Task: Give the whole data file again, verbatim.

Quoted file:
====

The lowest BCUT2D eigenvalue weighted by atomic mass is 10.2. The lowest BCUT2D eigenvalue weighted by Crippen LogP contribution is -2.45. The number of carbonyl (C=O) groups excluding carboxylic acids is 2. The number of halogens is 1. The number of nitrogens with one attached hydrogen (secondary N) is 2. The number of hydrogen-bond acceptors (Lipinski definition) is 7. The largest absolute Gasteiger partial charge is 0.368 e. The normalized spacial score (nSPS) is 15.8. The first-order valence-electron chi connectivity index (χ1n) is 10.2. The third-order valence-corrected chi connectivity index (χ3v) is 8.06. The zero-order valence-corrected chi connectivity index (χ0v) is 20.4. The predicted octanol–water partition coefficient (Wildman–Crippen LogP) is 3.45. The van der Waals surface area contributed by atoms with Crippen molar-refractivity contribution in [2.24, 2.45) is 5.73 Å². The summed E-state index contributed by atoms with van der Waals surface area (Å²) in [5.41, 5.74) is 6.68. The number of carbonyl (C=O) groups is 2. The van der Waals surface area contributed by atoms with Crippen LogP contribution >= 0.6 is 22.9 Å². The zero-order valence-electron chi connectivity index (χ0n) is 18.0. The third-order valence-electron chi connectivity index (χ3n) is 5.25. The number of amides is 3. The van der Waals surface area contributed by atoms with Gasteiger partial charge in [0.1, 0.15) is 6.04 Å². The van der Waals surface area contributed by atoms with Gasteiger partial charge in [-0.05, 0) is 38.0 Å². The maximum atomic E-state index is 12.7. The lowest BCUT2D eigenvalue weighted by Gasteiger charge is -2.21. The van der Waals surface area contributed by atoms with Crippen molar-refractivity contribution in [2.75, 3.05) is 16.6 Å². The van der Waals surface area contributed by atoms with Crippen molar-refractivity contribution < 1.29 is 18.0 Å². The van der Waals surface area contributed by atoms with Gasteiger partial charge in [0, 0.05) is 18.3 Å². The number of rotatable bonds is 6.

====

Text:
The lowest BCUT2D eigenvalue weighted by atomic mass is 10.2. The lowest BCUT2D eigenvalue weighted by Crippen LogP contribution is -2.45. The number of carbonyl (C=O) groups excluding carboxylic acids is 2. The number of halogens is 1. The number of nitrogens with one attached hydrogen (secondary N) is 2. The number of hydrogen-bond acceptors (Lipinski definition) is 7. The largest absolute Gasteiger partial charge is 0.368 e. The normalized spacial score (nSPS) is 15.8. The first-order valence-electron chi connectivity index (χ1n) is 10.2. The third-order valence-corrected chi connectivity index (χ3v) is 8.06. The zero-order valence-corrected chi connectivity index (χ0v) is 20.4. The predicted octanol–water partition coefficient (Wildman–Crippen LogP) is 3.45. The van der Waals surface area contributed by atoms with Crippen molar-refractivity contribution in [2.24, 2.45) is 5.73 Å². The summed E-state index contributed by atoms with van der Waals surface area (Å²) in [5.41, 5.74) is 6.68. The number of carbonyl (C=O) groups is 2. The van der Waals surface area contributed by atoms with Crippen LogP contribution >= 0.6 is 22.9 Å². The zero-order valence-electron chi connectivity index (χ0n) is 18.0. The third-order valence-electron chi connectivity index (χ3n) is 5.25. The number of amides is 3. The van der Waals surface area contributed by atoms with Gasteiger partial charge in [0.1, 0.15) is 6.04 Å². The van der Waals surface area contributed by atoms with Gasteiger partial charge in [-0.05, 0) is 38.0 Å². The maximum atomic E-state index is 12.7. The lowest BCUT2D eigenvalue weighted by Gasteiger charge is -2.21. The van der Waals surface area contributed by atoms with Crippen molar-refractivity contribution in [2.75, 3.05) is 16.6 Å². The van der Waals surface area contributed by atoms with Crippen molar-refractivity contribution < 1.29 is 18.0 Å². The van der Waals surface area contributed by atoms with Gasteiger partial charge in [0, 0.05) is 18.3 Å². The number of rotatable bonds is 6.